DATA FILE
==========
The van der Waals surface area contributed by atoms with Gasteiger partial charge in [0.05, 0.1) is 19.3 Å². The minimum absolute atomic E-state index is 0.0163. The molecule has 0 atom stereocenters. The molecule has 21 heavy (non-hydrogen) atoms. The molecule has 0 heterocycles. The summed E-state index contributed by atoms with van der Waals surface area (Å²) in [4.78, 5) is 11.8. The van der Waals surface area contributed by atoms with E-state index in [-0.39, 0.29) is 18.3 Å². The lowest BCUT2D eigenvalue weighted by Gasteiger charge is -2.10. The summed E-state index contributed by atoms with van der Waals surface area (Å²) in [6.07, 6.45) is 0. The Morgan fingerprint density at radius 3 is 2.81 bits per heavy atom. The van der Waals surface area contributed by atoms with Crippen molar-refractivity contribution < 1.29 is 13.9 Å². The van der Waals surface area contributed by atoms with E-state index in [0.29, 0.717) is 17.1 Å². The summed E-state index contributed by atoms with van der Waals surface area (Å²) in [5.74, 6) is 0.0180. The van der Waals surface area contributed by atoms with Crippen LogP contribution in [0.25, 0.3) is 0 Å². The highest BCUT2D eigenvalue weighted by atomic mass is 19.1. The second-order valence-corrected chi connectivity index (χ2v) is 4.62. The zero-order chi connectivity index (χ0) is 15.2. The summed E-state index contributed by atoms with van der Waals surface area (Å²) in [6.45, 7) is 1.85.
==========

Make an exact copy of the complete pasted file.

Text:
The van der Waals surface area contributed by atoms with Gasteiger partial charge in [0.05, 0.1) is 19.3 Å². The minimum absolute atomic E-state index is 0.0163. The molecule has 0 atom stereocenters. The molecule has 21 heavy (non-hydrogen) atoms. The molecule has 0 heterocycles. The summed E-state index contributed by atoms with van der Waals surface area (Å²) in [4.78, 5) is 11.8. The van der Waals surface area contributed by atoms with E-state index in [-0.39, 0.29) is 18.3 Å². The lowest BCUT2D eigenvalue weighted by Gasteiger charge is -2.10. The summed E-state index contributed by atoms with van der Waals surface area (Å²) in [6.07, 6.45) is 0. The Morgan fingerprint density at radius 3 is 2.81 bits per heavy atom. The van der Waals surface area contributed by atoms with Crippen molar-refractivity contribution < 1.29 is 13.9 Å². The van der Waals surface area contributed by atoms with E-state index in [0.29, 0.717) is 17.1 Å². The summed E-state index contributed by atoms with van der Waals surface area (Å²) in [5.74, 6) is 0.0180. The van der Waals surface area contributed by atoms with Crippen LogP contribution in [0.25, 0.3) is 0 Å². The highest BCUT2D eigenvalue weighted by atomic mass is 19.1. The second-order valence-corrected chi connectivity index (χ2v) is 4.62. The zero-order chi connectivity index (χ0) is 15.2. The summed E-state index contributed by atoms with van der Waals surface area (Å²) in [6.45, 7) is 1.85.